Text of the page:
THE BBC has finally dismissed the idea of a Scottish Six TV news bulletin, but in what it called the biggest single investment in broadcast content in Scotland in two decades, it revealed that there will be an hour-long Scottish news programme at 9pm on a new channel.

Director-general Tony Hall told staff in Glasgow that the new channel – BBC Scotland – would start broadcasting in autumn next year with a £30 million budget, equivalent to that of BBC4, and would see the creation of 80 new jobs for journalists.

The new channel would feature a Scottish news hour at 9pm which will broadcast stories from Scotland, the UK and the world, in much the same way as radio programmes such as Good Morning Scotland.

Hall also announced an increase of around £20m a year for Scotland to make programmes for the UK network, with a focus on drama and factual programming.

There have been consistent, vocal calls for a Scottish Six, which would integrate the main BBC News at Six from London and Reporting Scotland. These calls were in response to criticism that the BBC News at Six often featured stories – for example on education and health – that had little relevance to Scottish audiences.

The Scottish Government had argued the BBC needed to “catch up” with devolution and to give its Scottish operation greater control of budgets, staffing and decision-making.

John Nicolson, the SNP’s culture and media spokesperson, said he welcomed the new channel and extra investment. However, he said he was “disappointed” the BBC had “killed off” the idea of separate Scottish Six news on BBC One.

“Of course it is great to have a separate Scottish Nine O’Clock News but I think it is very important to have a separate Six O’Clock News on the main terrestrial channel, BBC One,” he said.

“You just have to watch the running order of the main BBC news. Quite often they will lead on an English health story then there will be an English transport story. It will often have three English stories in its running order.

“That’s great for the people of England but it is obviously not good for the people of Scotland on their main channel.”

Scotland should receive about £40m in new funding annually – £19m for the new channel and digital developments, and £20m for making network programmes. It is hoped that spending on network programmes made in Scotland will rise from about £65m this year to closer to £90m over the next three years.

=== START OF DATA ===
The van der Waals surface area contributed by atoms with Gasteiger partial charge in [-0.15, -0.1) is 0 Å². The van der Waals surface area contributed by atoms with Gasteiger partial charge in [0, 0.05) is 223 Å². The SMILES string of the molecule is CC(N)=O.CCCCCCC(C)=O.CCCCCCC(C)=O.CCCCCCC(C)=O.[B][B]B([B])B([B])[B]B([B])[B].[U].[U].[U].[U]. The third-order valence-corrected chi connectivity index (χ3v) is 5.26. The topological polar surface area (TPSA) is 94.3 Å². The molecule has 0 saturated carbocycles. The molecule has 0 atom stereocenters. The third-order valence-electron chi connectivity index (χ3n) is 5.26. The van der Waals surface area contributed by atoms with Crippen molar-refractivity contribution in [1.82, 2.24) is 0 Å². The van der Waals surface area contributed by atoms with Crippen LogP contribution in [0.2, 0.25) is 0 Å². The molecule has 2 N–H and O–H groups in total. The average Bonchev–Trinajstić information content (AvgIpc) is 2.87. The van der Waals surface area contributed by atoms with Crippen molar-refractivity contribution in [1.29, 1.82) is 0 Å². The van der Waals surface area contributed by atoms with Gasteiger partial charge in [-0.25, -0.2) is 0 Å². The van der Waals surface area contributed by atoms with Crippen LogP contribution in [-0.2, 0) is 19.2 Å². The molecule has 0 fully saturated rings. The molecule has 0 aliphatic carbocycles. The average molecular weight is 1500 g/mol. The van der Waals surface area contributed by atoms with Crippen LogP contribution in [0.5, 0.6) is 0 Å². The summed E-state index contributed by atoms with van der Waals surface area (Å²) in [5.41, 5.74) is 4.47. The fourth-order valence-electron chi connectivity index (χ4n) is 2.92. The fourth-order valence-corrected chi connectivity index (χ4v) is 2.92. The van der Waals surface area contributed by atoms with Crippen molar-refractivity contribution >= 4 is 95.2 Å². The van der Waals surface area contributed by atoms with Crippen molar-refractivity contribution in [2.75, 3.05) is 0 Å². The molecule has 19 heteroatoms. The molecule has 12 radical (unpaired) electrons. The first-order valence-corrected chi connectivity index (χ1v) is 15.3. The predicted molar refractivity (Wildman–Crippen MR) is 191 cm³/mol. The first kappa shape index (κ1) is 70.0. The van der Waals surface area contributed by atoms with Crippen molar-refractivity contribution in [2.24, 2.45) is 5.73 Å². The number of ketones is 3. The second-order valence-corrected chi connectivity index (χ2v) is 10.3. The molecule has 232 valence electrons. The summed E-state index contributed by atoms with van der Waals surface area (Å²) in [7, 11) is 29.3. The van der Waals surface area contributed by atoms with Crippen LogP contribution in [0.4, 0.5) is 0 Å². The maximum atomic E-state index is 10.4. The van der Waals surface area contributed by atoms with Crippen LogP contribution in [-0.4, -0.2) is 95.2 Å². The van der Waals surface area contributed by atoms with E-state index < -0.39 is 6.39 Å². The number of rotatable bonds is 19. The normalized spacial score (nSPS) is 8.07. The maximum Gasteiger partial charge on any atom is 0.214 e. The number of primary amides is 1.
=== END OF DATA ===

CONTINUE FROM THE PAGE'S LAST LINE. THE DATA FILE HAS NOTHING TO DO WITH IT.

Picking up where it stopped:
The new channel will broadcast from 7pm to midnight every evening and will show drama, factual, comedy and news programmes made in Scotland.

“I said at the beginning of the year that the BBC needed to be more creative and distinctive,” said Hall. “The BBC is Britain’s broadcaster but we also need to do more for each nation just as we are doing more for Britain globally.

“We know that viewers in Scotland love BBC television, but we also know that they want us to better reflect their lives and better reflect modern Scotland.

“It is vital that we get this right. The best way of achieving that is a dedicated channel for Scotland. It’s a channel that will be bold, creative and ambitious, with a brand-new Scotland-edited international news programme at its heart.

“The BBC has the luxury of having first-class creative teams and brilliant journalists, who I know will make this new channel a huge success.

“The additional investment in Scottish drama and factual programming rightly recognises both the need to do more across our output and the huge pool of talent available in Scotland. We do make great programmes here, such as Shetland, Britain’s Ancient Capital – Secrets of Orkney, Two Doors Down and the brilliant Still Game – but we do need to do more.”

While the news was broadly welcomed, many echoed Nicolson’s view and questioned why the Scottish Nine should not be broadcast on BBC One.

One BBC insider said the plans made a number of assumptions.

“Currently a Scottish show on BBC One at 10.40pm will inherit a lot of viewers from the news, which itself inherits viewers from whatever is before it. Let’s say, Crimewatch,” they said. “The assumption that all the people in Scotland that like those shows are going to switch the channel to see things made closer to home is a big one. So it’s great if they’re making more content in Scotland, but if that means just putting it all on one dedicated channel, I’m not sure it’s a good thing.”

Later today, MSPs will question Hall on his announcement of a new channel for BBC Scotland. Holyrood’s Culture, Europe, Tourism and External Relations Committee, will take evidence on the BBC Charter from Hall, along with Donalda MacKinnon, director of BBC Scotland and Ken McQuarrie, director, nations and regions, at the BBC.